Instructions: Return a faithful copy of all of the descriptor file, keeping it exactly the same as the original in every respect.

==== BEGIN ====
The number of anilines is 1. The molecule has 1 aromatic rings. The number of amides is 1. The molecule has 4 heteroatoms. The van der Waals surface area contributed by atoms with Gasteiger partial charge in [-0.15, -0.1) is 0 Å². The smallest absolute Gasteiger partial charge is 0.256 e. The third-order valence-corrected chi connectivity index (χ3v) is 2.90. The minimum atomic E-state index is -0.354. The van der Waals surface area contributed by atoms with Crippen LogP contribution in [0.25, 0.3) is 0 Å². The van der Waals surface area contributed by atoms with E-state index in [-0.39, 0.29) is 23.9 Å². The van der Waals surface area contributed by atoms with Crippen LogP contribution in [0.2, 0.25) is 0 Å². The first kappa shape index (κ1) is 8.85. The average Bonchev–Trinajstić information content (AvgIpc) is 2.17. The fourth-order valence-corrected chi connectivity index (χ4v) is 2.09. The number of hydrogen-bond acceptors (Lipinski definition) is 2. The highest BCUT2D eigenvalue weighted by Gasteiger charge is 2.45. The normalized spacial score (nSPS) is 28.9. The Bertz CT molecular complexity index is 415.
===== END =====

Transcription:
The number of anilines is 1. The molecule has 1 aromatic rings. The number of amides is 1. The molecule has 4 heteroatoms. The van der Waals surface area contributed by atoms with Gasteiger partial charge in [-0.15, -0.1) is 0 Å². The smallest absolute Gasteiger partial charge is 0.256 e. The third-order valence-corrected chi connectivity index (χ3v) is 2.90. The minimum atomic E-state index is -0.354. The van der Waals surface area contributed by atoms with Crippen LogP contribution in [0.25, 0.3) is 0 Å². The van der Waals surface area contributed by atoms with E-state index in [-0.39, 0.29) is 23.9 Å². The van der Waals surface area contributed by atoms with Crippen LogP contribution in [0.2, 0.25) is 0 Å². The first kappa shape index (κ1) is 8.85. The average Bonchev–Trinajstić information content (AvgIpc) is 2.17. The fourth-order valence-corrected chi connectivity index (χ4v) is 2.09. The number of hydrogen-bond acceptors (Lipinski definition) is 2. The highest BCUT2D eigenvalue weighted by Gasteiger charge is 2.45. The normalized spacial score (nSPS) is 28.9. The Bertz CT molecular complexity index is 415.